Video is changing everything. Communications companies the world over are looking for ways to diversify revenue streams in addition to increasing their ROI while simultaneously faced with the cost of upgrading existing networks. The problem isn’t so much getting customers connected, it’s providing the level of service people have come to expect in our highly-connected society.
Although we hear about high-speed this and bandwidth that, most people don’t realize that the majority of homes still use the old telephone company’s copper telephone wire to provide their internet service and beyond. Improvement to technology has helped provide DSL and VDSL users get the speeds they need for their equipment to work right, but for some, it still doesn't provide the bandwidth needed. By bonding VDSL pairs, users get the speeds they need for the most part, without the telecom company paying for upgrading their entire service infrastructure to fiber. But even VDSL has its limits.
Performance can be greatly improved by implementing vectoring, whether tandem in bonded pairs or as a stand-alone modification. Incorporating fiber as the backbone - while using the existing copper pairs for last-mile connections - is a great example of a hybrid, vectored network. However, even hybrid networks are merely meant to serve as a band-aid to give customers the speeds they need while companies figure out ways to fund complete infrastructure overhauls.
Realities of Hybrid Networks
The widespread popularity of broadband multimedia services is a double-edged sword for telecommunications service providers. Declining voice traffic revenues, rising consumer expectations, and fierce competition from cable operators make service bundles, in particular, those that include high-definition television, an essential survival strategy. Delivering such video-intensive services requires provisioning of bit rates from 20 to 100 Mbps to the end user.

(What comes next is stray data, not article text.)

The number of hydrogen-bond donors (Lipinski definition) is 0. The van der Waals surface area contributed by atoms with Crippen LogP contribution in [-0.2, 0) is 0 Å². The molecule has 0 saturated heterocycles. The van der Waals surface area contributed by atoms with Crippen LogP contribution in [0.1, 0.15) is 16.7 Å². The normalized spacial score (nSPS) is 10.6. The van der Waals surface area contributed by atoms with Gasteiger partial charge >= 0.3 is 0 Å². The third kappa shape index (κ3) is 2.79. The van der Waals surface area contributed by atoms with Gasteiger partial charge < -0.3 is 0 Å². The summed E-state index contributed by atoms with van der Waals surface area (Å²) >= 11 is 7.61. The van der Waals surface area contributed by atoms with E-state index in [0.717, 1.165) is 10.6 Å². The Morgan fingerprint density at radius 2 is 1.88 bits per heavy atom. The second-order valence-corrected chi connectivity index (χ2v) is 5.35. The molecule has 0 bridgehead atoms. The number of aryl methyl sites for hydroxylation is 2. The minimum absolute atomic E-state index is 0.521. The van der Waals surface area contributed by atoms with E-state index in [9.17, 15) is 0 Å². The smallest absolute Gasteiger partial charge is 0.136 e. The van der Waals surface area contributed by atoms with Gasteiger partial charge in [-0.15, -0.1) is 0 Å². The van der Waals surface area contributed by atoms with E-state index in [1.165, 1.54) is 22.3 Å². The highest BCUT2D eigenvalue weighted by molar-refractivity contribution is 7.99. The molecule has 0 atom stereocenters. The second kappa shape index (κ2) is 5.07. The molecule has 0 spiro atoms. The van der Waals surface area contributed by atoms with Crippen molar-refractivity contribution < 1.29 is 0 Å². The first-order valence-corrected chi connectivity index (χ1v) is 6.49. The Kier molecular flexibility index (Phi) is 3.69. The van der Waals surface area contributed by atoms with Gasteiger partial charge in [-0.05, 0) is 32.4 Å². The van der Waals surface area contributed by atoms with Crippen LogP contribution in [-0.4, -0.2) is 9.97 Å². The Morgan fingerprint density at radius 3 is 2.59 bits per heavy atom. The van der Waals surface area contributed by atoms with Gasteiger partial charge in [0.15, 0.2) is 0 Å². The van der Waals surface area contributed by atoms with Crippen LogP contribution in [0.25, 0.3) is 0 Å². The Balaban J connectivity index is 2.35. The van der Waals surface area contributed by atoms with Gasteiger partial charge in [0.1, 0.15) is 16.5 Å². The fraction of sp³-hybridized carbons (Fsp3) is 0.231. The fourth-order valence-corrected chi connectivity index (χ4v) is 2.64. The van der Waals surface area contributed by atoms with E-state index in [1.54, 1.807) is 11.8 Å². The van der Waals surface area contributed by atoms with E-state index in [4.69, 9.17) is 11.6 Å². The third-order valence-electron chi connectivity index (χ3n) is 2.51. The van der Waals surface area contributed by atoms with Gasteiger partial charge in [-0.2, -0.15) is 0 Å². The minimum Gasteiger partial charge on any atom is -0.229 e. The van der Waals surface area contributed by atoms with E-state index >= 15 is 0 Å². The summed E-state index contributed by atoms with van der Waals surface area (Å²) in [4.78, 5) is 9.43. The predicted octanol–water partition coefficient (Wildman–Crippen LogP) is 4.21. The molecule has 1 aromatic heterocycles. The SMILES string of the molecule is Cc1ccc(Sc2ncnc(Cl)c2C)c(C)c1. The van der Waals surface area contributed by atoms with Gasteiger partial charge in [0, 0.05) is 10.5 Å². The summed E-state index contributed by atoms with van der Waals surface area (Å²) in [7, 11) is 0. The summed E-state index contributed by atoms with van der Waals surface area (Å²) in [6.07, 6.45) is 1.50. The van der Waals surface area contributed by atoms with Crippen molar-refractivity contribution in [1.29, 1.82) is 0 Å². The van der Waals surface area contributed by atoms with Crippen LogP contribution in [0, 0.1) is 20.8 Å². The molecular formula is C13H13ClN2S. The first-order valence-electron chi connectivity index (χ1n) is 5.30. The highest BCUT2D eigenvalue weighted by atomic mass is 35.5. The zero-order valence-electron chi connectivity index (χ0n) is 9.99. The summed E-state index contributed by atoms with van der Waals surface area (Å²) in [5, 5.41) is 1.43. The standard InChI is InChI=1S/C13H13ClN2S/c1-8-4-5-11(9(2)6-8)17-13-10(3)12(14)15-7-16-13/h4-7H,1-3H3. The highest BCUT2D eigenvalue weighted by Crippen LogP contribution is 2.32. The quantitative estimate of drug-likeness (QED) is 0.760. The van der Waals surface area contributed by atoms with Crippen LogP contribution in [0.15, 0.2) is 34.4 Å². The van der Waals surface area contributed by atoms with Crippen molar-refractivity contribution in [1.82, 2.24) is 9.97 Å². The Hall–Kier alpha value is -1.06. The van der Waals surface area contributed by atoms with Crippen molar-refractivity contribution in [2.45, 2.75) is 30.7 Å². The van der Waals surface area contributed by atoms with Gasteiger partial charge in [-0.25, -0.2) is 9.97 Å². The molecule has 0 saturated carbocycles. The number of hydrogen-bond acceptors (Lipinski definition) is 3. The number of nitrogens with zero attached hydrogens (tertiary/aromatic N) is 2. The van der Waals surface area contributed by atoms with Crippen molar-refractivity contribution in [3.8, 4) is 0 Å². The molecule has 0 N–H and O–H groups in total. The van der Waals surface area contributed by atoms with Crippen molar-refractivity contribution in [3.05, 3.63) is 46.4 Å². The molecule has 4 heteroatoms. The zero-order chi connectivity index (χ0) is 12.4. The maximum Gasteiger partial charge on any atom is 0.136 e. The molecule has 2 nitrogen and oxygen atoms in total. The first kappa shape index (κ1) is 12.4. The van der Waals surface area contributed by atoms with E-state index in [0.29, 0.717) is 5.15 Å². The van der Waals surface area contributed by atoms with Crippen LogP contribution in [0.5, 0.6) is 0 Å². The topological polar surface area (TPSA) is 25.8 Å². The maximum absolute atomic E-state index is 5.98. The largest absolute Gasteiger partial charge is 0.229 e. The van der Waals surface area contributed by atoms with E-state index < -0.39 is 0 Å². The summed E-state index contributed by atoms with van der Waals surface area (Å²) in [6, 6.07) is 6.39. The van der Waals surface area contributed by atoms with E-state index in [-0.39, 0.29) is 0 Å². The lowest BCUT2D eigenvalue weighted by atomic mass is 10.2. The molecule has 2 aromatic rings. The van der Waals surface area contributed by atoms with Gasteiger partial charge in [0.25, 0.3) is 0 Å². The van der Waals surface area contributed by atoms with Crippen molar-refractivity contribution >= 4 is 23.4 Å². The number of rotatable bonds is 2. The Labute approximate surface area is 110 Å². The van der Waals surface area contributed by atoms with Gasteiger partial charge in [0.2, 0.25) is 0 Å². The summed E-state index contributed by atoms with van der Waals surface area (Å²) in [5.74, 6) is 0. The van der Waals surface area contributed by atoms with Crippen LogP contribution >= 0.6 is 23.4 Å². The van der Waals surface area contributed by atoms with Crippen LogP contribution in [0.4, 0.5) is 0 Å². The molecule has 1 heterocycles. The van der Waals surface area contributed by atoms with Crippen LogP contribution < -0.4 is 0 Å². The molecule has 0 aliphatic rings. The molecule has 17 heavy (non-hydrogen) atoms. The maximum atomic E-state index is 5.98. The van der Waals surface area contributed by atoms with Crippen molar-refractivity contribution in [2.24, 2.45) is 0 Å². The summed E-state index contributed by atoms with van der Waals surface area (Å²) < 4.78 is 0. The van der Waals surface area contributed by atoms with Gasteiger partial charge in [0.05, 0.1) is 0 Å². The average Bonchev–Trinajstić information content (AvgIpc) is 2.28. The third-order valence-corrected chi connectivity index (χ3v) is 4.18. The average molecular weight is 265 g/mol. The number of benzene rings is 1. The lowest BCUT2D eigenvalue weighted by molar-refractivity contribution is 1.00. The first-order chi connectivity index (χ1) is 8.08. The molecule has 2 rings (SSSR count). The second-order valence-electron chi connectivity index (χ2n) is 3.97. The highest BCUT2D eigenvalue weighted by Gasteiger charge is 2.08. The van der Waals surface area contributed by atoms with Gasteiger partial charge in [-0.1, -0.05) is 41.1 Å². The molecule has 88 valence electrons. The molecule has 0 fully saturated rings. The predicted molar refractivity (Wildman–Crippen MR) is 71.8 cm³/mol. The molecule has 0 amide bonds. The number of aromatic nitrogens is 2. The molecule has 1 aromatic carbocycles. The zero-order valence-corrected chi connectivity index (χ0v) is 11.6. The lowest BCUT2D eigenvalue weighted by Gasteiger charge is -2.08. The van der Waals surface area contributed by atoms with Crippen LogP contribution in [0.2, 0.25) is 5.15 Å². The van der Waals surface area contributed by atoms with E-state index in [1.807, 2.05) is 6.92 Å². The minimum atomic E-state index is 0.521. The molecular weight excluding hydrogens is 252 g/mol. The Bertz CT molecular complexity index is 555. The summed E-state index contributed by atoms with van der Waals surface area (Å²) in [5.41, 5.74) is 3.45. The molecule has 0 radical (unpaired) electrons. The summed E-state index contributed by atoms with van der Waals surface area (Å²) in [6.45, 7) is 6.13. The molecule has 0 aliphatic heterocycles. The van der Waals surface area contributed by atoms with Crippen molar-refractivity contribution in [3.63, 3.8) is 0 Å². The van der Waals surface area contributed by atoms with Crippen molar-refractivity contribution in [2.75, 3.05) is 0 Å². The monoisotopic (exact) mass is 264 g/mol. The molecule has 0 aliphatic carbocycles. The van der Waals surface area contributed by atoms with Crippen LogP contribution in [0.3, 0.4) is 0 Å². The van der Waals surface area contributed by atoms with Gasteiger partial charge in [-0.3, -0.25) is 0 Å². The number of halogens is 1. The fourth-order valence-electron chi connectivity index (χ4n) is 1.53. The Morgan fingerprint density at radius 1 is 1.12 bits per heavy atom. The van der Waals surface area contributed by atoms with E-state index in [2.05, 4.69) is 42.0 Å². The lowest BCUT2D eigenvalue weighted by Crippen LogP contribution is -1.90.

The standard approach to pair bonding is the high-speed link transmission of Ethernet packets on a line via any physical layer of transport. This includes any version of DSL, including the latest technology of VDSL. This transmission mode, layers or stacks bonding fragments one byte of overhead to every 64 bytes of data transmitted and using a frame check sequence, reduces and detects any errors received.
Though conventional wisdom suggests only fiber-to-the-home (FTTH) network architecture delivers high-level performance, there is another option. Less costly than the traditional system, VDSL is a next generation DSL technology. By employing Ethernet pair bonding, service providers are turning to a hybrid network system which offers significant advantages over just a single wire. Advances and improvements in the technology; its reach, stability, and overall capacity in its copper legacy infrastructure key to the deployment of services within a twisted-pair network.
Continued improvements in VDSL technology further enable high performance vectored services for advanced multimedia services. With lowered costs and stronger bonded copper pairs, homes nearest the Central Office (CO) as well those in rural areas enjoy the same level of high-speed access bandwidth services. Whether singly or bonded, advances in telecom technologies maximize provider’s return on investment in copper infrastructure efficiently deploying advanced multimedia services to consumers near and far.
A Value Asset Legacy
Pair-bonded VDSL is a viable solution when a second wire is available to an end-user. Extended reach and rates result in lower costs due to the reduction of cabinets required. These advanced capabilities and lowered costs of hybrid systems allow communications companies upgrade their networks, regardless of their current economic market disadvantages.
Though advanced broadband services of telco copper offer quick and easy deployment, it's limited by distance. Urban and suburban areas are the most easily identifiable as available locations for the fiber-to-the-home (FTTH) network architecture. As homes and businesses get spread further apart and into the rural areas, the effects of the technology become stretched. Limited by distance, providers must also consider the quality of the wire, termination point, and any crosstalk in the cable.
The combination of signal loss due to distance in a twisted pair cable and ensuing crosstalk by signals in adjacent wire pairs help to limit the range of deployment of high-speed VDSL technology. For a specific service quality objective, service providers limit deployment. In general, the combination of signal loss introduced by a twisted pair cable and crosstalk introduced by signals in adjacent wire pairs within the same cable limit the range at which high-speed VDSL services may be deployed.
Current technology innovations make VDSL the technology of choice for communications companies offering multimedia services. Increased improvements and extended reach are conquering some of the performance-inhibiting obstacles faced by traditional copper legacy infrastructures. Additionally, VDSL pair bonding not only maximizes bandwidth for end-users but also increases the deployment service area.